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README.md

Rack::Reducer

Build Status Maintainability Version

Declaratively filter data via URL params, in any Rack app, with any ORM.

Install

Add rack-reducer to your Gemfile:

gem 'rack-reducer', require: 'rack/reducer'

Rack::Reducer has no dependencies beyond Rack itself.

Use

If your app needs to render a list of database records, you probably want those records to be filterable via URL params, like so:

GET /artists => all artists
GET /artists?name=blake` => artists named 'blake'
GET /artists?genre=electronic&name=blake => electronic artists named 'blake'

Rack::Reducer can help. It applies incoming URL params to an array of filter functions you define, runs only the relevant filters, and returns your filtered data. Here’s how you might use it in a Rails controller:

# app/controllers/artists_controller.rb
class ArtistsController < ApplicationController

  # Step 1: Instantiate a reducer
  ArtistReducer = Rack::Reducer.new(
    Artist.all,
    ->(name:) { where('lower(name) like ?', "%#{name.downcase}%") },
    ->(genre:) { where(genre: genre) },
  )

  # Step 2: Apply the reducer to incoming requests
  def index
    @artists = ArtistReducer.apply(params)
    render json: @artists
  end
end

This example app would handle requests as follows:

# GET /artists => All artists:
[
  { "name": "Blake Mills", "genre": "alternative" },
  { "name": "Björk", "genre": "electronic" },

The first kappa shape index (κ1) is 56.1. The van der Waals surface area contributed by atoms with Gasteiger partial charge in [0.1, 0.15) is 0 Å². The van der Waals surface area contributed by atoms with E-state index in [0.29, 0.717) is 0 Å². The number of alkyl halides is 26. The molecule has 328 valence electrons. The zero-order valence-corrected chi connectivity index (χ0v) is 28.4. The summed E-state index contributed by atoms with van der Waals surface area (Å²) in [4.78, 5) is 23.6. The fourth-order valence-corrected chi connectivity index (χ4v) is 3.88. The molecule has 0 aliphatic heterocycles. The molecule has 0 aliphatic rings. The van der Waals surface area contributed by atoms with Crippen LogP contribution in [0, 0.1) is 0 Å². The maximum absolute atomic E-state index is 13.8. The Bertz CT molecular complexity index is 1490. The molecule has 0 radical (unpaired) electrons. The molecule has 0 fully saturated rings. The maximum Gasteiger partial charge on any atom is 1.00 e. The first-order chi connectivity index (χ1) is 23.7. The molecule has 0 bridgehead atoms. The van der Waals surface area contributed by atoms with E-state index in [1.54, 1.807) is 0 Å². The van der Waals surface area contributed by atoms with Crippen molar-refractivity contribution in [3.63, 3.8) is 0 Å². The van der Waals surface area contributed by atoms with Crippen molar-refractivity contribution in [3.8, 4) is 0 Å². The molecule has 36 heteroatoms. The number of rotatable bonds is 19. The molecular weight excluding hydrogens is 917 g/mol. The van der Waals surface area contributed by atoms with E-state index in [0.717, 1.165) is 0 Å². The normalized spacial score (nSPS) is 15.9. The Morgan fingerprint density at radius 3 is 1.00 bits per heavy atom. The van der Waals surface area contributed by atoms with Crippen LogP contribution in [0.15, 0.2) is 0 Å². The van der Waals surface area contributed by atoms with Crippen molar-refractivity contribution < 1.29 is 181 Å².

{ "name": "James Blake", "genre": "electronic" },
  { "name": "Janelle Monae", "genre": "alt-soul" },
  { "name": "SZA", "genre": "alt-soul" }
]

# GET /artists?name=blake => Artists named "blake":
[
  { "name": "Blake Mills", "genre": "alternative" },
  { "name": "James Blake", "genre": "electronic" }
]

# GET /artists?name=blake&genre=electronic => Electronic artists named "blake"
[{ "name": "James Blake", "genre": "electronic" }]

API Documentation

https://www.rubydoc.info/gems/rack-reducer

Framework-specific Examples

These examples apply Rack::Reducer in different frameworks and ORMs. The pairings of ORMs and frameworks are arbitrary, just to demonstrate a few possible stacks.

Sinatra/Sequel

This example uses Sinatra to handle requests, and Sequel as an ORM.

# config.ru
class SinatraExample < Sinatra::Base
  DB = Sequel.connect ENV['DATABASE_URL']

  # dataset is a Sequel::Dataset, so filters use Sequel query methods
  ArtistReducer = Rack::Reducer.new(
    DB[:artists],
    ->(genre:) { where(genre: genre) },
    ->(name:) { grep(:name, "%#{name}%", case_insensitive: true) },
  )

  get '/artists' do
    @artists = ArtistReducer.apply(params).all
    @artists.to_json
  end
end

Rack Middleware/Ruby Array

This example runs a raw Rack app with Rack::Reducer mounted as middleware. It doesn't use an ORM at all -- it just stores data in a ruby array.

# config.ru
require 'rack'
require 'rack/reducer'
require 'json'

ARTISTS = [
  { name: 'Blake Mills', genre: 'alternative' },
  { name: 'Björk', genre: 'electronic' },
  { name: 'James Blake', genre: 'electronic' },
  { name: 'Janelle Monae', genre: 'alt-soul' },
  { name: 'SZA', genre: 'alt-soul' },
]

app = Rack::Builder.new do
  # dataset is an Array, so filter functions use Array methods
  use Rack::Reducer::Middleware, dataset: ARTISTS, filters: [
    ->(genre:) { select { |item| item[:genre].match(/#{genre}/i) } },